Physical Training Feb 2010
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From the Teacher's Corner 5:

copyright 2010 Douglas Tong, all rights reserved

My wife and I are avid tennis players. It’s a great game. One thing that bothered us, and I imagine it does all players, was the fact that you can be very skilled in a technical sense and still lose a game to a lesser skilled opponent. This irritated us to no end. We should be able to win handily, our superior technical skill overwhelming our adversaries. However, some players have a knack for defeating us and it is not due to their having superior skill.

What separated us? Why did we lose against some of these lesser opponents?

I was looking through a used book store one day, not really looking for anything in particular, when I saw an old book on the shelf that intrigued me. The title was The Inner Game of Tennis by W. Timothy Gallwey. I looked through it and it looked worth reading so I paid the $1.00 for the book and took it home. I gave it to my wife and she shrugged, saying, “OK, I’ll give it a read.”

Well, I didn’t see the book for almost 2 weeks. I asked her about it and she said it was really interesting. Indeed?!

When I finally got the book back, I decided to read it to find out why it was so interesting. To give a brief synopsis, the book is about the mind. How to play without fear, without self-doubt. To be fully focused. In short, to be in a Zen mind.

Fascinating! Like Takuan applied to tennis.

Anyway, I am not writing this article to talk about Zen and tennis. I am here to talk about motivation. Motivation to play tennis? No. Motivation to do Zen? No.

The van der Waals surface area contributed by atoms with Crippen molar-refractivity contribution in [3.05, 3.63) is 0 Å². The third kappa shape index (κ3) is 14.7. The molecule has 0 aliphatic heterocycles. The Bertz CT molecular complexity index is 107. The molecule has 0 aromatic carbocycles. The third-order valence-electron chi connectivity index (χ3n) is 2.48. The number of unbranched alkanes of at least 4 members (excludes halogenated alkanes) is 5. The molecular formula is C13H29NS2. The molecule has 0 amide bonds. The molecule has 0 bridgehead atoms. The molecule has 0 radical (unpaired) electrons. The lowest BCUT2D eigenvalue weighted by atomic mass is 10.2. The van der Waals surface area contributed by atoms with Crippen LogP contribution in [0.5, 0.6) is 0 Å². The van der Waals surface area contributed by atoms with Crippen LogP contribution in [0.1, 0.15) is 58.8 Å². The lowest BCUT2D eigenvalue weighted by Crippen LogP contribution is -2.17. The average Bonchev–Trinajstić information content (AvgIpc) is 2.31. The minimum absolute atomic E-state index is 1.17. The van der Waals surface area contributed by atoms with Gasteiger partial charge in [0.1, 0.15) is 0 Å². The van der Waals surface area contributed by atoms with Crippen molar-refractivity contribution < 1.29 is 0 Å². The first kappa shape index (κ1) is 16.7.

In this unique book, the author in one chapter talked about the different motivations of tennis players. I read it and I thought, hey this applies to sword arts training.

The author talked about the games people play within the game and outlined three basic categories of games (which essentially are what motivates people to play tennis but really it can be applied to any sport or art). Each category has 2 or 3 sub-types. Let’s look at them and see if you recognize any of them in your dojo.

Motivation #1: To Become “Good”
General Aim: To achieve excellence
General Motive: To prove oneself “good” (can read as “skilled”)

Sub-type 1A: For Perfection
Thesis: How good can I get? In this circumstance, “good” is measured against a standard of performance. In golf, it is measured against par; in any art, against self-conceived expectations or those of teacher or friends.
Aim: Perfection; to reach the highest standard possible.
Motive: The desire to prove oneself competent and worthy of the respect of self and others.
External: The never-closing gap between one’s idea of perfection and one’s apparent ability.
Internal: Self-criticism for not being as close to perfection as one would like, leading to discouragement, compulsively trying too hard, and a sense of inferiority; fear of not measuring up.

Sub-type 1B: For Competition
Thesis: I’m better than you. Here, “good” is measured against the performance of other players rather than against a set standard. Maxim: It’s not how well I play, but whether I win or lose that counts.
Aim: To be the best; to win; to defeat all comers.
Motive: The desire to be at the top of the heap. Stems from need for admiration and control.
External: There is always someone around who can beat you; the rising ability of the young.
Internal: The mind’s pre-occupation with comparing oneself with others; thoughts of inferiority alternating with superiority, depending on the competition; fear of defeat.